SAN FRANCISCO -- Less than a month after Intel formally appealed the European Commission's $1.45 billion fine for antitrust violations, the EC is laying out its case to the public.
The commission on Sept. 21 published a "non-confidential version" of its May 13 ruling, in which the EC-the antitrust arm of the European Union-found that Intel sought to unfairly hinder competition in the x86 processor space through conditional rebates and through payments to OEMs to delay or halt the release of products powered by chips from rival Advanced Micro Devices.
According to the EC's documents, Intel gave rebates to Dell from December 2002 to December 2005 on the condition that the OEM only buy Intel processors. Commissioners cited an internal presentation from Dell in 2003 in which Dell officials said that if the company started to buy AMD chips, Intel's retaliation "could be severe and prolonged."
The EC also noted other internal Dell communications, including an e-mail from 2004 in which a Dell executive outlines a threat to stop the rebates should Dell begin using AMD products. In 2005, Dell became the last of the major OEMs to adopt AMD processors.
Similar conditional rebates were give to Hewlett-Packard, Lenovo, NEC and European PC retailer Media Saturn Holding, according to the EC.
In addition, commissioners said Intel gave HP payments on the condition that it limited the sales of AMD-based PCs to SMBs and only through direct distribution channels, and also that it delayed its AMD-based business desktop in Europe by six months.
Similar conditional payments also were given to Acer and Lenovo, the commission said.
Commissioners also said Intel officials tried to conceal such arrangements with Dell, HP and Media Saturn Holding, and the EC offered written statements from the OEMs attesting to the payments.
The EC said Intel's actions were in response to what company officials perceived was a growing threat from AMD, and that "Intel customers were actively considering switching part of their x86 CPU supplies to AMD."
Intel officials, who are kicking off their three-day Intel Developer Forum here Sept. 22, shot back at the EC in a statement.:
"Intel has reluctantly concluded that the Commission initiated the investigation with a predisposed view to alter the results of competition, and consequently tended to assess the evidence with a prosecutorial bent to confirm its point of view," Intel's statement said. "In doing so, it ignored or minimized - and indeed at times even refused to obtain - important evidence that contradicted its view of the world. The result was a consistently one-sided and result-oriented selection and interpretation of the evidence."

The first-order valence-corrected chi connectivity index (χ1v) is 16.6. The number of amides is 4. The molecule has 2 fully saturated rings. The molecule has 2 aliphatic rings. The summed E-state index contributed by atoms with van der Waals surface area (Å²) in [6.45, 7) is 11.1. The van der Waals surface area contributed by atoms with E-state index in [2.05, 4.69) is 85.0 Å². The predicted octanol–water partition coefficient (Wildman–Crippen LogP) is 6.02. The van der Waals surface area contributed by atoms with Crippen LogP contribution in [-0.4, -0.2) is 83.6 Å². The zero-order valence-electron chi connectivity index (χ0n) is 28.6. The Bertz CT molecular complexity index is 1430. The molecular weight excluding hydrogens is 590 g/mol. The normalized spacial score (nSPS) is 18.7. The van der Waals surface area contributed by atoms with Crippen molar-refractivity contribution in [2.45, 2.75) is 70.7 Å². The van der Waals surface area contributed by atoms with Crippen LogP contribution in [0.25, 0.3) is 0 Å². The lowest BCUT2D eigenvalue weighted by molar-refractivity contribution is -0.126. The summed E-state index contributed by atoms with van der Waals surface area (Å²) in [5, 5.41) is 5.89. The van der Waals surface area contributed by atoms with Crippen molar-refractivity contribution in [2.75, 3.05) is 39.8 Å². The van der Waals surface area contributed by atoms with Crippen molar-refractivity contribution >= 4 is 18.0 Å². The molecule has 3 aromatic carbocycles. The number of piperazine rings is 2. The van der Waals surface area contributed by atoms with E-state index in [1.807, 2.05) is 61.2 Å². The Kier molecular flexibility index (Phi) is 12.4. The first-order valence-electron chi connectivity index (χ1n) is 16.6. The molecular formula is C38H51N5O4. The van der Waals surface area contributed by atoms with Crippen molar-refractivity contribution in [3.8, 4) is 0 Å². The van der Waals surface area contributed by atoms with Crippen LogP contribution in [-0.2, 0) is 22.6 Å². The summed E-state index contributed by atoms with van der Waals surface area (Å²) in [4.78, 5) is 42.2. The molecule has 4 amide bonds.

For example, Intel said that in an interview with European regulators, a Dell executive gave positive statements about Intel, statements the EC chose to ignore. Intel also said that the EC didn't understand the competitive nature of the x86 market.
In a session with reporters and analysts after his keynote at IDF Sept. 22, Intel CEO Paul Otellini again charged European commissioners with pursuing a one-sided investigation and disregarding testimony that is positive to Intel.
"I think they have consistently ignored information that would paint an entirely different picture around the memos" from OEMs that the EC unveiled Sept. 21, Otellini said.
He pointed to the interview with a Dell executive in particular, saying the EC ignore positive comments. He also lamented that while the EC can publish information that put Intel in a damaging light, Intel-because the case is under appeal-cannot yet release documents that support Intel's position.
Otellini also flatly denied the accusations of conditional rebates or industry payments to OEMs for favoring Intel over AMD.
"We do not do exclusive deals," he said.